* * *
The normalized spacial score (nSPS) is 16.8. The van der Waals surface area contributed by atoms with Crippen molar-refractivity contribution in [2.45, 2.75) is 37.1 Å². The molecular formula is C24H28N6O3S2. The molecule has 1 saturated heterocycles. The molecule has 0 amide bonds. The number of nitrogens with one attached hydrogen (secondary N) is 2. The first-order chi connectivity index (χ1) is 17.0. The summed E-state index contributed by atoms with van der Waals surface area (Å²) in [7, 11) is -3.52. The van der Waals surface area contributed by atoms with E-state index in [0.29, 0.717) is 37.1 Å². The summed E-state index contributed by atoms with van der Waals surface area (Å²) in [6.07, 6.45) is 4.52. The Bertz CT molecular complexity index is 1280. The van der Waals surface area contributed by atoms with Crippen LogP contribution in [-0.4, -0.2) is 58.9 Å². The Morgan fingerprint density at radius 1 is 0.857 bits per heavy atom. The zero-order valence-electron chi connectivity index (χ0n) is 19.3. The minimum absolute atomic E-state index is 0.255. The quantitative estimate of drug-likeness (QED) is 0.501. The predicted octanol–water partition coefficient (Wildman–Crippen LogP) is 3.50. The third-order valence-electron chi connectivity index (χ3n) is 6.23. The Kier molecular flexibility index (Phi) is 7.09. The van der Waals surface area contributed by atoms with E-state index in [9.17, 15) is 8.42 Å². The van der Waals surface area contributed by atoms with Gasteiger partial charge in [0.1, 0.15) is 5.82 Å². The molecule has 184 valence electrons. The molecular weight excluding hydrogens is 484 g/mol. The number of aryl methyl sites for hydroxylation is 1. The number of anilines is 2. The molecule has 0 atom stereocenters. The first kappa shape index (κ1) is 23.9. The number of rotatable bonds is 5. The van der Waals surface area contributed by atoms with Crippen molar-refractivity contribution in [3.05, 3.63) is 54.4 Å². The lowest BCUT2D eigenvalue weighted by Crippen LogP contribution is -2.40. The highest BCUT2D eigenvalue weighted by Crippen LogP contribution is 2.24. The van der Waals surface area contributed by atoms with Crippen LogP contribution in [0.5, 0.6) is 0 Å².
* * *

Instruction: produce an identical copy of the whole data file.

The normalized spacial score (nSPS) is 16.8. The van der Waals surface area contributed by atoms with Crippen molar-refractivity contribution in [2.45, 2.75) is 37.1 Å². The molecular formula is C24H28N6O3S2. The molecule has 1 saturated heterocycles. The molecule has 0 amide bonds. The number of nitrogens with one attached hydrogen (secondary N) is 2. The first-order chi connectivity index (χ1) is 17.0. The summed E-state index contributed by atoms with van der Waals surface area (Å²) in [7, 11) is -3.52. The van der Waals surface area contributed by atoms with E-state index in [0.29, 0.717) is 37.1 Å². The summed E-state index contributed by atoms with van der Waals surface area (Å²) in [6.07, 6.45) is 4.52. The Bertz CT molecular complexity index is 1280. The van der Waals surface area contributed by atoms with Crippen LogP contribution in [-0.4, -0.2) is 58.9 Å². The Morgan fingerprint density at radius 1 is 0.857 bits per heavy atom. The zero-order valence-electron chi connectivity index (χ0n) is 19.3. The minimum absolute atomic E-state index is 0.255. The quantitative estimate of drug-likeness (QED) is 0.501. The predicted octanol–water partition coefficient (Wildman–Crippen LogP) is 3.50. The third-order valence-electron chi connectivity index (χ3n) is 6.23. The Kier molecular flexibility index (Phi) is 7.09. The van der Waals surface area contributed by atoms with E-state index in [9.17, 15) is 8.42 Å². The van der Waals surface area contributed by atoms with Gasteiger partial charge in [0.1, 0.15) is 5.82 Å². The molecule has 184 valence electrons. The molecular weight excluding hydrogens is 484 g/mol. The number of aryl methyl sites for hydroxylation is 1. The number of anilines is 2. The molecule has 0 atom stereocenters. The first kappa shape index (κ1) is 23.9. The number of rotatable bonds is 5. The van der Waals surface area contributed by atoms with Crippen molar-refractivity contribution in [3.05, 3.63) is 54.4 Å². The lowest BCUT2D eigenvalue weighted by Crippen LogP contribution is -2.40. The highest BCUT2D eigenvalue weighted by Crippen LogP contribution is 2.24. The van der Waals surface area contributed by atoms with Crippen LogP contribution in [0.5, 0.6) is 0 Å².